Resource icon

Tutorial How the Internet (IPv4) works ... a simplistic overview

The Internet enables computers and devices to talk to each other across the world. To do this requires each device to be uniquely identifiable.

On the local network

Any device with a WiFi or LAN interface will have a unique MAC address that is hardcoded to each interface. The MAC address enables devices on the local network to identify each other but provides no way for devices from outside to access them.

With the Internet

The Internet Protocol (IPv4) uses IP addresses to identify each interface of a device (e.g. an iPhone can have WiFi and mobile data interfaces active). To manage communications between the local network and outside there needs to be a router device. The router holds tables that say where to send IP data packets that other devices send to it; each local device is configured to send non-local packets to the router. Therefore, the router bridges the external and internal networks.

Because the Internet is broken into lots of 'local networks', to successfully connect across the Internet requires many routers that pass up traffic until there's a router than controls access down to the destination device.

Limits of IPv4

There are two limitations on IPv4:
  1. IPv4 is limited to 4 billion(ish), 2^32, addresses and that has been exceeded years ago.
  2. There's no security to control devices communicating.
To fix this, most end-user networks use IP addresses that have been excluded from Internet routing, see RFC 1918: 10.0.0.0 - 10.255.255.255; 192.168.0.0 - 192.168.255.255; 172.16.0.0 - 172.31.255.255.

The router will have an Internet routable IP address and will still bridge the external and internal networks. But now the router will hide all the outbound traffic from local devices and use it's own Internet IP address. When passing traffic back the router will remember this and translate the traffic back to using the local device's non-routable address. This is called Network Address Translation or NAT.

There are million/billions of devices that use these RFC 1918 defined addresses and rely on NAT to make them accessible to the Internet.

Add a few rules for controlling what external/internal traffic is allowed and the router becomes a firewall. Now the local devices have some protection from unwanted access.

Hosting web service using IP Ports

The IPv4 specification also defines that each IP address can listen for incoming traffic on 2^16 Ports (0-65535). E.g. this enables a device run a web server and the standard ports are 80 for HTTP and 443 for HTTPS. Many Internet and Web services use standard ports but there are also many others too and it is not necessary to adhere to these assignments.

If the device running the web server has an Internet routable address then it just needs firewall rules to allow Internet devices to access it. But if the web server device has an RFC 1918 address then we need to configure the router/firewall to do NAT on the address and also the port. This means that the router cannot have any service of its own on that port and also only one local device can be Internet accessible on that port.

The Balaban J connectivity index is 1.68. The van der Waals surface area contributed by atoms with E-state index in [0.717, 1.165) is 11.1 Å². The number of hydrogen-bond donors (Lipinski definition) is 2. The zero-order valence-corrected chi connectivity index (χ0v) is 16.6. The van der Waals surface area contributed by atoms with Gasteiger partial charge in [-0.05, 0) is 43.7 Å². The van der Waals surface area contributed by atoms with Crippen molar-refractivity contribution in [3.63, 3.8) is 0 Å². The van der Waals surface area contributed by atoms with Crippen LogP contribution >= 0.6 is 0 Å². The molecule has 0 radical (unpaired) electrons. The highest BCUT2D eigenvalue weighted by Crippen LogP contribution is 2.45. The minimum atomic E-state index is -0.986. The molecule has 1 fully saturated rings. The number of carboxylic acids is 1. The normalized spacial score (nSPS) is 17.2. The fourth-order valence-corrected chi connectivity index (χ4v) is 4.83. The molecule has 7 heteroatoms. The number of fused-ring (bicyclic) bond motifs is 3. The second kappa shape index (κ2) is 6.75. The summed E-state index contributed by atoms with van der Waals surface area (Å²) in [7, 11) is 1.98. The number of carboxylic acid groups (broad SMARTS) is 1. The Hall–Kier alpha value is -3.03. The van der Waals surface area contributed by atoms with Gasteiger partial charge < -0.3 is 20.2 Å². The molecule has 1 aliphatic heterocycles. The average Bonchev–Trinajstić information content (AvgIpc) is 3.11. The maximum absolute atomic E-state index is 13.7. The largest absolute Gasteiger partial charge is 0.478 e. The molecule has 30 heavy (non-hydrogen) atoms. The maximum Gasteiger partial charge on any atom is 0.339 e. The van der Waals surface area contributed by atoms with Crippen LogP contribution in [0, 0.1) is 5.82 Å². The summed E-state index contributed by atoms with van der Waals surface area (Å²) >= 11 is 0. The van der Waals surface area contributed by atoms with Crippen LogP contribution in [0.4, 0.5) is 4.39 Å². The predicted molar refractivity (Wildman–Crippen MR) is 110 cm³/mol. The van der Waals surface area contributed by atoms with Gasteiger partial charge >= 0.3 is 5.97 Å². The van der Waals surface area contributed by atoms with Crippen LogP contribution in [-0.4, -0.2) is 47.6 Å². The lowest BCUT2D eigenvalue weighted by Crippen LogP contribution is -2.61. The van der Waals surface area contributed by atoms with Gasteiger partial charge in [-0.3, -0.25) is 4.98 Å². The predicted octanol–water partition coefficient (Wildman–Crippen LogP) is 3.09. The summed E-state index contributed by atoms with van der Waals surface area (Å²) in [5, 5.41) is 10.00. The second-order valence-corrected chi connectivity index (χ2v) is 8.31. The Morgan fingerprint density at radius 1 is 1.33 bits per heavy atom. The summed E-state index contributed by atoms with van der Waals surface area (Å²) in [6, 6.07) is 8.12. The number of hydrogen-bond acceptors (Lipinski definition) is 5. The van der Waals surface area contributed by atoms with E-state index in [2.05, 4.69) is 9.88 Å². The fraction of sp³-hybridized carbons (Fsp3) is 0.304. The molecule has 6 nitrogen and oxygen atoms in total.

What does this really mean? You have two web servers (192.168.1.101 and 192.168.1.102) both listening locally on their own standard port of 80 for HTTP. You want both to be accessible from the Internet but your firewall/router has only one IP address on the Internet. The problem is is that port 80 can only be NAT'ed to web server .101 or .102, not both. You need to assign a non-standard port for one of them. So you could configure:
  • router port 80 -> web server .101 port 80
  • router port 81 -> web server .102 port 80
Provided port 81 isn't being used by the router already.

This will work but there is potential issue for web server .102: corporate firewalls usually control outbound access to a few selected, known port numbers (standard HTTP and HTTPS etc). Port 81 may not be allowed by the corporate firewall. So instead you configure:
  • router port 21 -> web server .102 port 80
Port 21 is the standard port for FTP, and may be allowed through the corporate firewall ... and you wouldn't be running a FTP server (because it's not secure!). This may work but newer corporate firewalls can inspect traffic to make sure that it really is the right type for the port number and will only allow FTP traffic on port 21 and can spot when it is being used otherwise.


However, using non-standard ports does serve a useful purpose. Many attacks start with scanning for open (listening) ports and standard ports are quickly checked. By using non-standard ports that are higher than 1024 will add time to these scans and so more likely to be omitted.

With these limitations on ports then you should decide what services really need to be Internet accessible: do you need two web servers? which is more important to be on standard ports.

There are other ways to resolve the web server ports issues, such as having the port 80/443 web server redirect web requests for specific URLs to the second web server. This is how the Synology NAS does it with its Reverse Proxy feature.


A bit more information

Internet Protocol v4 also supports a set of different communication protocols, the most common for new users are:
Both TCP and UDP get 2^16 Ports per IP address.



Latest reviews

Well done fredbert. Covers basic networking stuff without boring and complex words for newbies.
What a great tutorial. I'm completely new to NAS world and networking so this kind of information is very useful for newbies. Thank you, fredbert!
fredbert
fredbert
Thanks. I just added a little section to the end to say about TCP and UDP with links to Wikipedia for more info.
Top